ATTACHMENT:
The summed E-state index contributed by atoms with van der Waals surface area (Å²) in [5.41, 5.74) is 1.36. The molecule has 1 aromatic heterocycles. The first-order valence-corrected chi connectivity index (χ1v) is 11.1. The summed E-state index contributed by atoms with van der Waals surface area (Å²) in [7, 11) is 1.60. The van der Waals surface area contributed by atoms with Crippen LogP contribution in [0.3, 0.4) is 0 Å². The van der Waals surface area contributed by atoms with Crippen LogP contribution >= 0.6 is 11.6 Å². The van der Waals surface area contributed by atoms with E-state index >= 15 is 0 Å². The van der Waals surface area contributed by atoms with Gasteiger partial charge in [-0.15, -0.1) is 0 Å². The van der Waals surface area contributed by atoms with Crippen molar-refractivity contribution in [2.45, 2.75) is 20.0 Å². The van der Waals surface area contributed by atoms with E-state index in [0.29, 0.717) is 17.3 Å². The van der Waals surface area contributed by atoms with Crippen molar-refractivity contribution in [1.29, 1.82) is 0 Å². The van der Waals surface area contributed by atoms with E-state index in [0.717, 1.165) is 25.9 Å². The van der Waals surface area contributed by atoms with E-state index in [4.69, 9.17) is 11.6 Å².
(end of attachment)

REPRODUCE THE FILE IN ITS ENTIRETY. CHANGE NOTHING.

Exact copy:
The summed E-state index contributed by atoms with van der Waals surface area (Å²) in [5.41, 5.74) is 1.36. The molecule has 1 aromatic heterocycles. The first-order valence-corrected chi connectivity index (χ1v) is 11.1. The summed E-state index contributed by atoms with van der Waals surface area (Å²) in [7, 11) is 1.60. The van der Waals surface area contributed by atoms with Crippen LogP contribution in [0.3, 0.4) is 0 Å². The van der Waals surface area contributed by atoms with Crippen LogP contribution >= 0.6 is 11.6 Å². The van der Waals surface area contributed by atoms with E-state index >= 15 is 0 Å². The van der Waals surface area contributed by atoms with Gasteiger partial charge in [-0.15, -0.1) is 0 Å². The van der Waals surface area contributed by atoms with Crippen molar-refractivity contribution in [2.45, 2.75) is 20.0 Å². The van der Waals surface area contributed by atoms with E-state index in [0.29, 0.717) is 17.3 Å². The van der Waals surface area contributed by atoms with Crippen molar-refractivity contribution in [1.29, 1.82) is 0 Å². The van der Waals surface area contributed by atoms with E-state index in [0.717, 1.165) is 25.9 Å². The van der Waals surface area contributed by atoms with E-state index in [4.69, 9.17) is 11.6 Å².